Human red blood cells at work: identification and visualization of erythrocytic eNOS activity in health and disease
Cortese-Knott, M. M., Rodriguez Mateos, A., Sansone, R., Kuhnle, G. G. C., Thasian-Sivarajah, S., Krenz, T., Horn, P., Krisp, C., Wolters, D., Heiß, C., Kröncke, K.-D., Hogg, N., Feelisch, M. and Kelm, M. (2012) Human red blood cells at work: identification and visualization of erythrocytic eNOS activity in health and disease. Blood, 120 (20). pp. 4229-4237. ISSN 0006-4971
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To link to this article DOI: 10.1182/blood-2012-07-442277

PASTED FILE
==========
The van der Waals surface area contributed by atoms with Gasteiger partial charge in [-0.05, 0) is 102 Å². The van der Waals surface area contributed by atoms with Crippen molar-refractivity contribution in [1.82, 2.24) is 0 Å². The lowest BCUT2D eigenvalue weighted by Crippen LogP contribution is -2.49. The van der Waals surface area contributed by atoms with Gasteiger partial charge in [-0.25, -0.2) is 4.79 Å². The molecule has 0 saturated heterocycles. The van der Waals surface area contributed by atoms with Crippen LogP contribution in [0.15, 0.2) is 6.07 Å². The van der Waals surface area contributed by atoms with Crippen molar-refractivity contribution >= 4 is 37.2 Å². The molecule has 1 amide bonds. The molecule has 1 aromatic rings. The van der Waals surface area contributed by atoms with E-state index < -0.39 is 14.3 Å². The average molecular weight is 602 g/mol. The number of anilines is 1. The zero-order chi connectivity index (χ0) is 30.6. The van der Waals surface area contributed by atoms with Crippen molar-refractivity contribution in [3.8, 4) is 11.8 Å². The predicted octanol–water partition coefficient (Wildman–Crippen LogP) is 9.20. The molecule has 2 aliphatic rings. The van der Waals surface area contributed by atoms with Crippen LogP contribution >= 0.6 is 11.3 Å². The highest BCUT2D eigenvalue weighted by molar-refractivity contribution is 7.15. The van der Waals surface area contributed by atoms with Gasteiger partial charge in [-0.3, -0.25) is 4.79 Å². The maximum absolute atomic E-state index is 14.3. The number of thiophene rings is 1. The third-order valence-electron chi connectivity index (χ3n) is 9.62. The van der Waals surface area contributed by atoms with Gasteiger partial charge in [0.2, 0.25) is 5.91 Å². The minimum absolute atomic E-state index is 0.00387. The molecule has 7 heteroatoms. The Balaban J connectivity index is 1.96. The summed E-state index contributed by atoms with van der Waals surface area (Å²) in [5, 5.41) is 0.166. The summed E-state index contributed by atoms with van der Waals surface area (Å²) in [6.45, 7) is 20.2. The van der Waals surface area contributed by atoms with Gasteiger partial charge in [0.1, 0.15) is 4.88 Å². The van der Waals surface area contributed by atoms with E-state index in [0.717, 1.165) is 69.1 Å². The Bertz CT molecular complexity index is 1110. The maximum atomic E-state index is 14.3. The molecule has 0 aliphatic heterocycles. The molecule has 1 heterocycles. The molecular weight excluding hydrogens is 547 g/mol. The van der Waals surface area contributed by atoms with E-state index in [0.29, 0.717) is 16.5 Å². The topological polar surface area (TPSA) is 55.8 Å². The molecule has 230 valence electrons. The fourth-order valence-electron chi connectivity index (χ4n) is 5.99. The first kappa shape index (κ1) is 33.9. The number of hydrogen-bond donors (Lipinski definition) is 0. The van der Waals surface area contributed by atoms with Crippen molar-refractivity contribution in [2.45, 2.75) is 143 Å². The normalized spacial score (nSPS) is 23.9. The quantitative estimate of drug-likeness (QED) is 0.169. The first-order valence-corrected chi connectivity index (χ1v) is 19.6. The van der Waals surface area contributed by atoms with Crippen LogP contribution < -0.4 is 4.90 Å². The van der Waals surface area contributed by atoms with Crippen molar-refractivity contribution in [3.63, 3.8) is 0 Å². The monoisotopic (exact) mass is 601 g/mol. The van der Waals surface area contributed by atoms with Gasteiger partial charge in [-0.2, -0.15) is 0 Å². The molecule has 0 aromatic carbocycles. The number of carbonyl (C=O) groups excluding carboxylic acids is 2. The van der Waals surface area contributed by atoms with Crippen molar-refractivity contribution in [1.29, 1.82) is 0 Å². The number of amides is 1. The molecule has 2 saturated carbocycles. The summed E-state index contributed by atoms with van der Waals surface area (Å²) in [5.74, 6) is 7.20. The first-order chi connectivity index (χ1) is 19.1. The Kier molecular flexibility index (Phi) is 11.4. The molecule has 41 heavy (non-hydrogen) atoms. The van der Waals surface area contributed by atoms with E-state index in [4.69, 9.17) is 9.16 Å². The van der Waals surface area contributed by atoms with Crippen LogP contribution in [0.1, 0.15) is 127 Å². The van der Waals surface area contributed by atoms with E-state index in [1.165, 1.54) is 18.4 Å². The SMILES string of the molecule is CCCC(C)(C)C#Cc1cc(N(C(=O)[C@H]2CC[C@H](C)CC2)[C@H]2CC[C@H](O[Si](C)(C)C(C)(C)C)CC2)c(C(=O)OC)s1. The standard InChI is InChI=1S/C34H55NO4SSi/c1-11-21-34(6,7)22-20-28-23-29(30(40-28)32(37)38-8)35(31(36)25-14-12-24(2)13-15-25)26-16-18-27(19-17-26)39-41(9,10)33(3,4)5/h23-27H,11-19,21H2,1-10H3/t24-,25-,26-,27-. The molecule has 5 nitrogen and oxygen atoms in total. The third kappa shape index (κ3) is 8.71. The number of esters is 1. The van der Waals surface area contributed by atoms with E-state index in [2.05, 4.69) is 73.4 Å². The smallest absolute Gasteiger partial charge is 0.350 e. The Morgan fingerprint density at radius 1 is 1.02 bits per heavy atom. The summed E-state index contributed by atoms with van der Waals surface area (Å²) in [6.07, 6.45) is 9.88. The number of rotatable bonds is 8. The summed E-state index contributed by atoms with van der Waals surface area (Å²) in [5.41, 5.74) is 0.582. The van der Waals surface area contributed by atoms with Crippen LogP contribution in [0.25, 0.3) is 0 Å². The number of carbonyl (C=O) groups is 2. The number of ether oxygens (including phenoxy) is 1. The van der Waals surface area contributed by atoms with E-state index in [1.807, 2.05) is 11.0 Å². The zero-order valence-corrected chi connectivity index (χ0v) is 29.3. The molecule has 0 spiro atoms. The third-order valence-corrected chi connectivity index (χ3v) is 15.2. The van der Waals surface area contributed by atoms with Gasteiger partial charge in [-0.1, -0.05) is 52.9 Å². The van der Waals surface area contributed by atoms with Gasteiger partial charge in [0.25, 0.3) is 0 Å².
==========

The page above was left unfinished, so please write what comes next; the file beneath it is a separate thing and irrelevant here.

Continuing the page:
A nitric oxide synthase (NOS)-like activity has been demonstrated in human red blood cells (RBCs), but doubts about its functional significance, isoform identity and disease relevance remain. Using flow cytometry in combination with the NO-imaging probe DAF-FM we find that all blood cells form NO intracellularly, with a rank order of monocytes > neutrophils > lymphocytes > RBCs > platelets. The observation of a NO-related fluorescence within RBCs was unexpected given the abundance of the NO-scavenger oxyhemoglobin. Constitutive normoxic NO formation was abolished by NOS inhibition and intracellular NO scavenging, confirmed by laser-scanning microscopy and unequivocally validated by detection of the DAF-FM reaction product with NO using HPLC and LC-MS/MS. Employing immunoprecipitation, ESI-MS/MS-based peptide sequencing and enzymatic assay we further demonstrate that human RBCs contain an endothelial NOS (eNOS) that converts L-3H-Arginine to L-3H-Citrulline in a Ca2+/Calmodulin-dependent fashion. Moreover, in patients with coronary artery disease, red cell eNOS expression and activity are both lower than in age-matched healthy individuals and correlate with the degree of endothelial dysfunction. Thus, human RBCs constitutively produce NO under normoxic conditions via an active eNOS isoform the activity of which is compromised in patients with coronary artery disease.